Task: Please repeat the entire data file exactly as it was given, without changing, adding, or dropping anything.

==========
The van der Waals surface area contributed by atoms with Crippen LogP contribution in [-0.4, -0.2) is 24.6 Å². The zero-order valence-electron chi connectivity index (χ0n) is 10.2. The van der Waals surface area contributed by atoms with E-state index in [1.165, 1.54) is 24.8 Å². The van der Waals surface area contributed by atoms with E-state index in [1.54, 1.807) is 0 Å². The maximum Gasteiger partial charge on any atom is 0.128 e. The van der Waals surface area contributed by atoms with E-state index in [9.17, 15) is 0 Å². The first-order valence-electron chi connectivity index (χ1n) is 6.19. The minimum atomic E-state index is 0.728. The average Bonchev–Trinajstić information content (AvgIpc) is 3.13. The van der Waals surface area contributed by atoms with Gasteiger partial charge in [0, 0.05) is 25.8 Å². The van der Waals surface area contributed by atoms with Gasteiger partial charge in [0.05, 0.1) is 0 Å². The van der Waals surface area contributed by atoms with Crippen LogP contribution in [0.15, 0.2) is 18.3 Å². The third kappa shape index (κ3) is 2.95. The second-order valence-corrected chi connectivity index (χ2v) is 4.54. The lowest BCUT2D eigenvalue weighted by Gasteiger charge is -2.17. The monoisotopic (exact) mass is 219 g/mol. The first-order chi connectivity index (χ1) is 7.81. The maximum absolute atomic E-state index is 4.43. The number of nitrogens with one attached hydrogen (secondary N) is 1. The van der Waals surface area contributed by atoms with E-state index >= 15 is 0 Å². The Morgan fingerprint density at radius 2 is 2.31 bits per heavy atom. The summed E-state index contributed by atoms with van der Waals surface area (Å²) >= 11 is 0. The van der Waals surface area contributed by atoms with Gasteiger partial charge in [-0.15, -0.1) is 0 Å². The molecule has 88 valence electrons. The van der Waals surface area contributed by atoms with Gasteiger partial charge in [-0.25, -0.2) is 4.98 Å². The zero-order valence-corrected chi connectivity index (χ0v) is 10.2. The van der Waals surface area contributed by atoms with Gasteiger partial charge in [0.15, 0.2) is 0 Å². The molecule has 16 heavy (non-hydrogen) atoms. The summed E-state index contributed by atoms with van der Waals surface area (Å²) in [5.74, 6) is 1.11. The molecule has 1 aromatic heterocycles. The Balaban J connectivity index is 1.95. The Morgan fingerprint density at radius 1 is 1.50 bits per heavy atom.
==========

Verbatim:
The van der Waals surface area contributed by atoms with Crippen LogP contribution in [-0.4, -0.2) is 24.6 Å². The zero-order valence-electron chi connectivity index (χ0n) is 10.2. The van der Waals surface area contributed by atoms with E-state index in [1.165, 1.54) is 24.8 Å². The van der Waals surface area contributed by atoms with E-state index in [1.54, 1.807) is 0 Å². The maximum Gasteiger partial charge on any atom is 0.128 e. The van der Waals surface area contributed by atoms with E-state index in [9.17, 15) is 0 Å². The first-order valence-electron chi connectivity index (χ1n) is 6.19. The minimum atomic E-state index is 0.728. The average Bonchev–Trinajstić information content (AvgIpc) is 3.13. The van der Waals surface area contributed by atoms with Gasteiger partial charge in [0, 0.05) is 25.8 Å². The van der Waals surface area contributed by atoms with Gasteiger partial charge in [0.05, 0.1) is 0 Å². The van der Waals surface area contributed by atoms with Crippen LogP contribution in [0.15, 0.2) is 18.3 Å². The third kappa shape index (κ3) is 2.95. The second-order valence-corrected chi connectivity index (χ2v) is 4.54. The lowest BCUT2D eigenvalue weighted by Gasteiger charge is -2.17. The monoisotopic (exact) mass is 219 g/mol. The first-order chi connectivity index (χ1) is 7.81. The maximum absolute atomic E-state index is 4.43. The number of nitrogens with one attached hydrogen (secondary N) is 1. The van der Waals surface area contributed by atoms with E-state index >= 15 is 0 Å². The Morgan fingerprint density at radius 2 is 2.31 bits per heavy atom. The summed E-state index contributed by atoms with van der Waals surface area (Å²) >= 11 is 0. The van der Waals surface area contributed by atoms with Gasteiger partial charge in [-0.15, -0.1) is 0 Å². The molecule has 88 valence electrons. The van der Waals surface area contributed by atoms with Gasteiger partial charge in [-0.25, -0.2) is 4.98 Å². The zero-order valence-corrected chi connectivity index (χ0v) is 10.2. The van der Waals surface area contributed by atoms with Gasteiger partial charge in [0.15, 0.2) is 0 Å². The molecule has 16 heavy (non-hydrogen) atoms. The summed E-state index contributed by atoms with van der Waals surface area (Å²) in [5.74, 6) is 1.11. The molecule has 1 aromatic heterocycles. The Balaban J connectivity index is 1.95. The Morgan fingerprint density at radius 1 is 1.50 bits per heavy atom.